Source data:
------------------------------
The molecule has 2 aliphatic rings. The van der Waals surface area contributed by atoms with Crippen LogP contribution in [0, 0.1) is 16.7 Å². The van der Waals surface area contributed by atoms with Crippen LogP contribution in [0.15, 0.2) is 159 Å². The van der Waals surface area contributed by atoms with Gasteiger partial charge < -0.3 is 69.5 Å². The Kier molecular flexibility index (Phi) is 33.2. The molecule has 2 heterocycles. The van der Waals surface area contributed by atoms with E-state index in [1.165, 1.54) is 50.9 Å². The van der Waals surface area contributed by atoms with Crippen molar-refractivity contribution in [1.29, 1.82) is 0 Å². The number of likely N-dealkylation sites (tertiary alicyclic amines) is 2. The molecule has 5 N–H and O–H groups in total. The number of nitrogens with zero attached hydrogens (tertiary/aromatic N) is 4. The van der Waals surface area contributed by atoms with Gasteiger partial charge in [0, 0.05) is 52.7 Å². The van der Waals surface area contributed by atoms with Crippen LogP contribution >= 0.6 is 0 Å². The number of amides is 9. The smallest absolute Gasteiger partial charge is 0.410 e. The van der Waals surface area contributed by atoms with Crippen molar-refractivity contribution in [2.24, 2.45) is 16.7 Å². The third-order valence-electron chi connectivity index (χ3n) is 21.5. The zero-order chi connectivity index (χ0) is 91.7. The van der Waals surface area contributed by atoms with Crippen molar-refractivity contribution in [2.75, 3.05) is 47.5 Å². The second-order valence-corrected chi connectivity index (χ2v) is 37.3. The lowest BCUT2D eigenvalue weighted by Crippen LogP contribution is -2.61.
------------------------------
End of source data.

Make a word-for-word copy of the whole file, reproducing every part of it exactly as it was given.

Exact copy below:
The molecule has 2 aliphatic rings. The van der Waals surface area contributed by atoms with Crippen LogP contribution in [0, 0.1) is 16.7 Å². The van der Waals surface area contributed by atoms with Crippen LogP contribution in [0.15, 0.2) is 159 Å². The van der Waals surface area contributed by atoms with Gasteiger partial charge < -0.3 is 69.5 Å². The Kier molecular flexibility index (Phi) is 33.2. The molecule has 2 heterocycles. The van der Waals surface area contributed by atoms with E-state index in [1.165, 1.54) is 50.9 Å². The van der Waals surface area contributed by atoms with Crippen molar-refractivity contribution in [1.29, 1.82) is 0 Å². The number of likely N-dealkylation sites (tertiary alicyclic amines) is 2. The molecule has 5 N–H and O–H groups in total. The number of nitrogens with zero attached hydrogens (tertiary/aromatic N) is 4. The van der Waals surface area contributed by atoms with Gasteiger partial charge in [0, 0.05) is 52.7 Å². The van der Waals surface area contributed by atoms with Crippen LogP contribution >= 0.6 is 0 Å². The number of amides is 9. The smallest absolute Gasteiger partial charge is 0.410 e. The van der Waals surface area contributed by atoms with Crippen molar-refractivity contribution in [2.24, 2.45) is 16.7 Å². The third-order valence-electron chi connectivity index (χ3n) is 21.5. The zero-order chi connectivity index (χ0) is 91.7. The van der Waals surface area contributed by atoms with Crippen molar-refractivity contribution in [2.75, 3.05) is 47.5 Å². The second-order valence-corrected chi connectivity index (χ2v) is 37.3. The lowest BCUT2D eigenvalue weighted by Crippen LogP contribution is -2.61.